Although his infrastructure project has started, some CEOs from his advisory panel resigned after Charlottesville, because they did not think his statements went far enough. He disbanded the group:

He criticised Congress (and the Senate) for failing to pass legislation to repeal Obamacare. He said he had not given up and also pledged the largest tax reform ‘in 30 years’:

The tweets below are reactions from the elitist neo-con never-Trumper Bill Kristol (Trump complimented General Kelly, moved from Homeland Security to Chief of Staff) and conservative pundit, the pro-Trump Laura Ingraham:

Trump rightly had a go at local governments and universities bowing to pressure from Antifa to have Confederate and other statues of past American leaders removed. He told them not to touch those of George Washington. Removal takes place in the middle of the night, incidentally:

Around this time:

Trump spoke about renegotiating NAFTA. The first round of talks took place at the end of last week and ran through the weekend:

He signalled that he was sick and tired of the advice from outsiders:

He had a few closing soundbites, including:

Trump then concluded his speech:

Reactions

As ever, Trump pleased his supporters.

A Canadian had a righteous blast at CNN’s Jim Acosta. Thank you:

CNN responded with a programme about impeaching Trump featuring their usual leftist experts, Deep Staters and Democrats.

A New York City radio show host measured Trump’s speech by noting the Left’s hysteria. Responses mentioned the CNN feature about impeachment:

There was also this scandalous CNN commentary on black Trump supporters, including the Secretary of Housing and Urban Development, retired brain surgeon Dr Ben Carson:

Terrible. Now that is racist, even if Mr Boykin is himself black. That‘s CNN, folks.

Indeed it is.

NBC’s White House reporter tweeted:

People at home were blown away:

You bet.

In closing, here’s the verdict of Trump’s longtime supporter, Pastor Mark Burns:

Amen, Pastor Burns. MAGA!

And so he should.

All week long, the media have told us all about the Far Right people in Charlottesville, but nothing about the violent Alt-Left who were there. I wrote about Antifa and others yesterday.

To recap, this Charlottesville thing was a set-up designed to bring President Donald Trump down. The Far Right and the Far Left were actors and pawns used — and paid — by powerful Trump enemies. I explained why earlier in the week.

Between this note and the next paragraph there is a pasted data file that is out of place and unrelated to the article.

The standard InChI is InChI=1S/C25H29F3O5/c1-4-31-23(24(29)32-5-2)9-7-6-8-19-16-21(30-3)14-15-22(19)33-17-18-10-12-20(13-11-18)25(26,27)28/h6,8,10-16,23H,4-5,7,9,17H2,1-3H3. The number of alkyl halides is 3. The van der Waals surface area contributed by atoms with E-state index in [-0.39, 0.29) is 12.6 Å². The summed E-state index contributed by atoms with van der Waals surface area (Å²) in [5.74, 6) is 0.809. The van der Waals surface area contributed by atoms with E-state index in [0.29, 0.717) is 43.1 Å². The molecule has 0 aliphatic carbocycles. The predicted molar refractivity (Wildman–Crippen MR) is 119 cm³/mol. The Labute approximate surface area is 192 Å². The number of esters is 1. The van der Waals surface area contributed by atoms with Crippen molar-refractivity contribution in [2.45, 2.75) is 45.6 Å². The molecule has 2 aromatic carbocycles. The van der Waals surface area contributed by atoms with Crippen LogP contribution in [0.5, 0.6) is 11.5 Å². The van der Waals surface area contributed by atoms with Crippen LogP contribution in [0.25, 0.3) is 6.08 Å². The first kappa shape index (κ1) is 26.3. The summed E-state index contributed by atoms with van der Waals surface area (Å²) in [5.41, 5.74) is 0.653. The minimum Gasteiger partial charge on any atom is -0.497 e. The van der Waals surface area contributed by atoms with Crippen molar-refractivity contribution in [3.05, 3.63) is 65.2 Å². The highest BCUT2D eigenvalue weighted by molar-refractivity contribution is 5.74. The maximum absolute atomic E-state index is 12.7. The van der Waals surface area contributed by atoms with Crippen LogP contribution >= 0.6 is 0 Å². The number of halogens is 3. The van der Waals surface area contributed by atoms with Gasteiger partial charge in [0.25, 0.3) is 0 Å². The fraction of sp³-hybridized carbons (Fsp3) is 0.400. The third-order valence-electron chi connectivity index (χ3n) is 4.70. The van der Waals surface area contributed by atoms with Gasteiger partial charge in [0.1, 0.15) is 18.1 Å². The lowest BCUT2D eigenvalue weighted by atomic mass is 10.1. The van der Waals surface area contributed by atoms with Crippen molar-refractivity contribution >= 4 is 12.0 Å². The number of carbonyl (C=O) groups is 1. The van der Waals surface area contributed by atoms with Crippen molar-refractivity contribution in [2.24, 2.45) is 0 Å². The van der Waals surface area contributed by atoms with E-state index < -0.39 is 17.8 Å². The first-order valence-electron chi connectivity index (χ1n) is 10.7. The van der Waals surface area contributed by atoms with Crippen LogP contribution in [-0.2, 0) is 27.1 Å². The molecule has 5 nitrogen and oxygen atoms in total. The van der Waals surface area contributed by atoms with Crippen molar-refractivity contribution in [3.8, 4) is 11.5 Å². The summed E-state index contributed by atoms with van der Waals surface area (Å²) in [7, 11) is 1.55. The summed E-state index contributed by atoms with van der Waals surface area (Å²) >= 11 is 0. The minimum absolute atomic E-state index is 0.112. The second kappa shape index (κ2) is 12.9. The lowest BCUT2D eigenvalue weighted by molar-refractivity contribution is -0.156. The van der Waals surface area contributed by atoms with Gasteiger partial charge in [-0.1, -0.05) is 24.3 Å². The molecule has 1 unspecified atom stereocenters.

President Donald Trump made a statement on Saturday, August 12, 2017 rightly condemning both sides — while the melée was still going on. Big Media weren’t happy because he said the Left as well as the Right were involved in the violence. He made another statement on Monday, August 14, focussing on the Right. No one was happy, including his supporters. On Tuesday, August 15 at Trump Tower — because the White House is being renovated — he took the gloves off.

The interruptions from reporters were epic and uncalled for. A black Trump-supporting talk show host rightly pointed out:

Apparently …

One can imagine the president was well and truly fed up.

How many statements does he need to make about this?

So, he asked the media, ‘What about the Alt-Left?’ That occurs about halfway through this video, which is only part of the press conference, which was supposed to be about his new infrastructure policies, which is why Trump was flanked by newly married treasury secretary Steven Mnuchin and transportation secretary Elaine Chao. Instead, it was mostly about Charlottesville. Watch the body language and note the welcome absence of a teleprompter:

Elaine Chao looks on in admiration. She’s married to do-nothing Senate Majority Leader Mitch McConnell (R-Kentucky).

This is the next part, which is about violent activists pulling down Confederate statues. Trump asks where it will stop and if Washington and Jefferson are next:

Asking how far these unhinged radicals will go led to a confrontation between Trump and the always complaining, ever-interrupting Jim Acosta from CNN, who, as I said yesterday, needs his press pass pulled — permanently. In fact, CNN should be suspended indefinitely from press briefings:

The White House issued a summary of talking points about the press conference. Particularly enjoyable is the bullet point that reads (emphases mine below):

The media reacted with hysteria to the notion that counter-protesters showed up with clubs spoiling for a fight, a fact that reporters on the ground have repeatedly stated.

Hilarious — and so true.

The Daily Wire, not necessarily a pro-Trump site, enjoyed it. It was vintage Trump — the man so many voted for — for sure. Excerpts follow from ‘Trump’s Epic Presser Clarifies Three Truths That Have Driven The MSM Insane’ (emphases of numbered items in the original):